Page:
Asia Base Oil Price Report


Base oil market participants focused on finalizing business for the year, while January spot shipment negotiations appeared tempered by a cautious outlook and downward price pressure.

This week, further price markdowns were communicated to customers in Asia. According to sources, a major Southeast Asia producer has lowered its API Group II list prices, the second such move in a month.

It was heard that the refiner decreased the list price for its neutral 150 by U.S. $20 per metric ton, and its 500N cut was slashed $40/t, with these adjustments going into effect on Dec. 18.

In similar fashion, the producer had previously trimmed its Group II 150N list price $20/t, while its 500N was cut by $40/t on Dec. 2. There was no producer confirmation forthcoming about the price revisions.

The adjustments were a reflection of current market conditions, which continued to exert pressure on base stock values.

Most players agreed that the last quarter of the year has been difficult in terms of planning, as theyve faced challenging market fundamentals such as volatile crude and feedstock numbers, declining demand, and growing supply.

As a result of the ever-changing conditions, buyers maintained a prudent attitude and limited purchases to smaller spot cargoes, so as to minimize possible price risks.

A number of contract customers also lowered the volumes of base oils taken during the last couple of months because of weak lubricant demand, which coincided with suppliers’ drive to lower inventories ahead of closing their books.

These conditions, together with plummeting crude oil values and abundant supply of most base oil grades, resulted in significant price erosion throughout the quarter.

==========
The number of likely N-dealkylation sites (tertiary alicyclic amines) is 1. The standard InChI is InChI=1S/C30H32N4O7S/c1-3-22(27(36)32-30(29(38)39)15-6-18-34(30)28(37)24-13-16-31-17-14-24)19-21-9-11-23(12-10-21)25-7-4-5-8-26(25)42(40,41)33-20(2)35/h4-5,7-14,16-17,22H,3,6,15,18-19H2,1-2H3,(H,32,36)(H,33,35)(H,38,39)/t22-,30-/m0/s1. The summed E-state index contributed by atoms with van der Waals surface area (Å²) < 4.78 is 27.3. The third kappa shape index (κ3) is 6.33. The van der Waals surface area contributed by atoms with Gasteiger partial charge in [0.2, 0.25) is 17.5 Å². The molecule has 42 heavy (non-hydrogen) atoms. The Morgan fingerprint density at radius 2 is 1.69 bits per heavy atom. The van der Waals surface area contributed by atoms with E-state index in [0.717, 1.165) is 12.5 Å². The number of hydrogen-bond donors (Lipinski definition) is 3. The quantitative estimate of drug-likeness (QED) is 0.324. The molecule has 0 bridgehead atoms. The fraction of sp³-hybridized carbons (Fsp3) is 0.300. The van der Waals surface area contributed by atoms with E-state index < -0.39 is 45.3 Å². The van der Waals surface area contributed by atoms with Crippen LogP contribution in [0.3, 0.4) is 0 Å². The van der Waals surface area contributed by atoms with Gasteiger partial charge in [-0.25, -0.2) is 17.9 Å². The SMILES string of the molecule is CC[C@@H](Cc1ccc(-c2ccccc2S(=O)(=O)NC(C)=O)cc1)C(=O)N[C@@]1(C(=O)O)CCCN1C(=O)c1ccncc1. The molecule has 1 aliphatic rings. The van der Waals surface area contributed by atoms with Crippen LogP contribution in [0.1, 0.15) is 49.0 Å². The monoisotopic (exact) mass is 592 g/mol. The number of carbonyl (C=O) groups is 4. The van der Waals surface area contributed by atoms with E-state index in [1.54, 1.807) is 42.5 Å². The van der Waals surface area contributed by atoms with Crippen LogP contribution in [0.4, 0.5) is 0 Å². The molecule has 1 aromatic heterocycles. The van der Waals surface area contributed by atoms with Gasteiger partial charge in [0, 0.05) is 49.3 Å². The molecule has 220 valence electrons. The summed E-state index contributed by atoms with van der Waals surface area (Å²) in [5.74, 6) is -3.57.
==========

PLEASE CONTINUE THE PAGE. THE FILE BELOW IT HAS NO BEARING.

Prices of Group I solvent neutral 150 started October at around $500/t-$540/t FOB Asia, and dropped to around $460/t-$490/t FOB towards the end of the fourth quarter.

The SN500 cut underwent slightly larger downward adjustments given weaker demand of the heavy-viscosity grades during the winter season. Values were assessed at $600/t-$620/t FOB Asia on October 6, and were heard at $540/t-$560/t FOB in late December.

Within the Group II segment, heavy-vis prices suffered the most downward pressure as supply outstripped demand for most of the quarter, and demand also declined.

Prices of Group II 150N were assessed at $500/t-$520/t FOB Asia in early October, but receded to $440/t-$460/t FOB Asia in late December. The heavy-vis 500N was hovering at $690/t-$710/t FOB Asia in October and plummeted to $550/t-$580/t FOB Asia in December.

In China, there was a glimmer of increased activity as some importers sought to secure January cargoes on concerns that prices may go up as demand picks up ahead of the Lunar New Year celebrations starting Feb. 8.

End-users, on the other hand, expected prices to remain under pressure as it was unclear whether requirements from downstream applications would improve, and were therefore hesitant to secure additional volumes.